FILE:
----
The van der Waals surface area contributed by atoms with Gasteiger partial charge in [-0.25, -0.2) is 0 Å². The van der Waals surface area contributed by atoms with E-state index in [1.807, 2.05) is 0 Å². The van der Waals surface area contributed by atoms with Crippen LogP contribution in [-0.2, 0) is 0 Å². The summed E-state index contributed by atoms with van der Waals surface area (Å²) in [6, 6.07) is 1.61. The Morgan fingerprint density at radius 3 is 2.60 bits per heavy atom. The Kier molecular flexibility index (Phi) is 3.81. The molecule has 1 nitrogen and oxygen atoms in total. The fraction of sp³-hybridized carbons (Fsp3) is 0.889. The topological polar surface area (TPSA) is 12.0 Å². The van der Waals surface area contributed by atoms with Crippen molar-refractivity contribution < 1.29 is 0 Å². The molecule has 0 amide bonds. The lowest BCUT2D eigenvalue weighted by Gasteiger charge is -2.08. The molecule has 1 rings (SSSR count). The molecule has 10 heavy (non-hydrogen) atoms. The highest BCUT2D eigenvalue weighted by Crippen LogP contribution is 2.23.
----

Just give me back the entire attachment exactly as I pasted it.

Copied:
The van der Waals surface area contributed by atoms with Gasteiger partial charge in [-0.25, -0.2) is 0 Å². The van der Waals surface area contributed by atoms with E-state index in [1.807, 2.05) is 0 Å². The van der Waals surface area contributed by atoms with Crippen LogP contribution in [-0.2, 0) is 0 Å². The summed E-state index contributed by atoms with van der Waals surface area (Å²) in [6, 6.07) is 1.61. The Morgan fingerprint density at radius 3 is 2.60 bits per heavy atom. The Kier molecular flexibility index (Phi) is 3.81. The molecule has 1 nitrogen and oxygen atoms in total. The fraction of sp³-hybridized carbons (Fsp3) is 0.889. The topological polar surface area (TPSA) is 12.0 Å². The van der Waals surface area contributed by atoms with Crippen molar-refractivity contribution < 1.29 is 0 Å². The molecule has 0 amide bonds. The lowest BCUT2D eigenvalue weighted by Gasteiger charge is -2.08. The molecule has 1 rings (SSSR count). The molecule has 10 heavy (non-hydrogen) atoms. The highest BCUT2D eigenvalue weighted by Crippen LogP contribution is 2.23.